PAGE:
Inventory…the Achiles Heel of a Business

Another buyers pet peeve, is unidentified or badly recorded inventory…especially for a manufacturing company with a multitude of products and parts that have to be warehoused. Despite the availability of relatively inexpensive computer hardware and MRP and inventory software, there are still businesses doing this complex task by hand. Needless to say, this lays the foundation for plenty of arguments between buyer and seller at a later stage of the sales process, about real or imaginary inventory and its value.

Buyer and Seller Chemistry

Occasionally, a situation arises when a rather abrasive buyer meets a seller for the first time. Unfortunately, it’s always a crap shoot if people will get on or not and it turns out to be awkward and embarrassing for all the players, buyer, seller and intermediary. Another anecdotal story relates to a business owner running what we would consider to be a very well managed manufacturing business. The prospective buyer was highly qualified, both financially and experientially. The minute we all met, when we entered the firms facility…it was obvious from the rhetoric and body language, this was not going to be a good visit. It is rare that a situation like this arises, but even from the “get-go” the chemistry was not apparent. Naturally, the seller was very disappointed, as all indications on paper was that this was the perfect fit.

Main-Street Business

A pet peeve mainly for business brokers doing main-street sales is the large number of prospective buyers, who rarely if ever, talk with their bank to determine if they are credit worthy and can obtain pre-approaval for a loan. This is definitely a time waster, since the prospective buyer might make an offer contingent upon obtaining financing…then the long wait begins, as the bank turns on their lending process, which is the case of the SBA might be measured in months not weeks. Despite the fact that we demand personal financial statements from prospective buyers, this is not a good indicator that the bank will provide the prospective buyer financing.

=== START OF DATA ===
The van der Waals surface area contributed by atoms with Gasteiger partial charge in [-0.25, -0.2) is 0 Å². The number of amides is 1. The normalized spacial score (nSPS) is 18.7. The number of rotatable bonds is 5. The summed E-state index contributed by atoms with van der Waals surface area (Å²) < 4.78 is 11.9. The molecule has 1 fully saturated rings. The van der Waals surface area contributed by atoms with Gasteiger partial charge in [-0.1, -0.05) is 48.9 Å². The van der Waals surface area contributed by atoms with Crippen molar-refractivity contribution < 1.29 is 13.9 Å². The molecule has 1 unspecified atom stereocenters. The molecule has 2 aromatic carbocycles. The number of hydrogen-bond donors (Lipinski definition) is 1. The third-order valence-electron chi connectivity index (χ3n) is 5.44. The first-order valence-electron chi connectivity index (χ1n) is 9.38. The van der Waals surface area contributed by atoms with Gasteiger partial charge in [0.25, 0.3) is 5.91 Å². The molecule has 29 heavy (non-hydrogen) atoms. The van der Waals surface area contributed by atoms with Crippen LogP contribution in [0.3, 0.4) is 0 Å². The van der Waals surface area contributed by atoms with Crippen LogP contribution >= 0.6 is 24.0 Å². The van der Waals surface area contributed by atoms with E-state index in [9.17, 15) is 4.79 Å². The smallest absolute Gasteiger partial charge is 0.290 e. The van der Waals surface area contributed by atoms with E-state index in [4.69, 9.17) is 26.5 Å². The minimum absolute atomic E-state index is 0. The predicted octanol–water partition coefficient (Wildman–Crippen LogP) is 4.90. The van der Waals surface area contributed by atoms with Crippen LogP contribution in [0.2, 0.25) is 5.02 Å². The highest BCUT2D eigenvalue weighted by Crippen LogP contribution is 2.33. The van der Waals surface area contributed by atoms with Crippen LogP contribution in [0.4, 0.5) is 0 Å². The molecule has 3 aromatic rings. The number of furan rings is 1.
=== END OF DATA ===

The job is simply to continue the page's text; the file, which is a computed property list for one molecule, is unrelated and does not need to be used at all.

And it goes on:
Mid-Market Business

For businesses in this segment of the market, which typically have revenue from $2 million to $50 million range, similar challenges exist as those in Main-Street, however, the scale is different and the stakes are generally higher for both sides of the deal. Despite the duration of the process, for a whole variety of reasons, the single biggest buyer peeve is the lack of availability of due diligence data once a Letter of Intent to purchase has been filed. Now, as M&A Advisors we counsel owners regarding this process, but asking for a certain document and receiving it can be a long wait. It is highly recommended as soon as the listing has been triggered, that the owner/seller step through the due diligence list we supply and begin to compile the required data and documents, way ahead of when they are required for inspection. This takes the stress away from all concerned with the process and actually saves time and money. And who doesn’t want to save money these days…we can help.

Please follow and like us:

Preparation, Preparation, Preparation, it’s The Name of The Game

I literally receive hundreds of calls in a year from small business owners who tell me they’d like to sell their business…and they are somewhat in a hurry to do so. Religiously, during our phone conversation I go through my laundry list of questions to determine their real time frame, and ask the usual stock questions about the nature of their business, it’s current revenue and profitability, along with the reason for their decision to sell. With all honesty, I have yet to come across any business owner who has really thought his or her decision through thoroughly and planned their exit well in advance. And further, knows exactly what their goals are for transitioning the business to a qualified buyer.

Misleading Information